Today, however, is a day to honor the contributions of a fine citizen and a great patriot. Many years ago, Sandra Day O’Connor chose the path of public service, and she served with distinction as a legislator and a judge in Arizona before joining the Supreme Court. When President Ronald Reagan appointed Justice O’Connor 24 years ago, Americans had high expectations of her — and she has surpassed those expectations in the performance of her duties.

This great lady, born in El Paso, Texas, rose above the obstacles of an earlier time and became one of the most admired Americans of our time. She leaves an outstanding record of service to the United States and our nation is deeply grateful.

Thank you.
END 11:18 A.M. EDT

Is This “Extraordinary”?


So, is replacing Justice O’Connor an “extraordinary circumstance” according to Senate Democrats? We’ll soon find out.

Media Signals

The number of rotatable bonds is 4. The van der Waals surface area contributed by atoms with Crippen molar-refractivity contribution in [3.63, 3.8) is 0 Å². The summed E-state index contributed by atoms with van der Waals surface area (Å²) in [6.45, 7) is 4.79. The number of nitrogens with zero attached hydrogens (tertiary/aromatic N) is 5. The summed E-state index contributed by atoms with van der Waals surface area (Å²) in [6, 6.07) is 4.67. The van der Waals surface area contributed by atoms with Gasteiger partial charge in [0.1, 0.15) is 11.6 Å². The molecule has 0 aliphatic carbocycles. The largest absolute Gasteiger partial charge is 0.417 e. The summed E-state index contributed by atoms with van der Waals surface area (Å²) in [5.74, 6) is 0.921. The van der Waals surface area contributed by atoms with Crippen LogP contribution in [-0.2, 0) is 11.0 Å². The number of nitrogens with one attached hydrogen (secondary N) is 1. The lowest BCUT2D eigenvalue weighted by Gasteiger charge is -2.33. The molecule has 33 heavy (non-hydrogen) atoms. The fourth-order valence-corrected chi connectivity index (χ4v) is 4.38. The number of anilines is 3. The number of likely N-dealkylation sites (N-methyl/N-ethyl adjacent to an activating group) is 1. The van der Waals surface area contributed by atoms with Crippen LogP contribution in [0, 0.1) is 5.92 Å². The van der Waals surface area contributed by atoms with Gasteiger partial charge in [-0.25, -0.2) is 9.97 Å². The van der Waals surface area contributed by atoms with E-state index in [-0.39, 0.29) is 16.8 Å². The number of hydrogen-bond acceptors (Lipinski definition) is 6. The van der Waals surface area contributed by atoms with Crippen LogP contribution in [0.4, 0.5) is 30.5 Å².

Fox keeps showing film footage of POTUS looking on as Justice O’C swore
Alberto Gonzales in as AG. Are they trying to tell us something?

Greens Gear Up


Environmental activist groups are ready to fight over the next Supreme Court nominee. In a recent release, warned that a Court vacancy could “spell disaster” for the environment. Yet the substance of the release doesn’t support the claim. Most of the recent cases cited to show the Supreme Court can have a big impact on environmental law were decided by nearly unanimous courts, so one new justice won’t make any difference.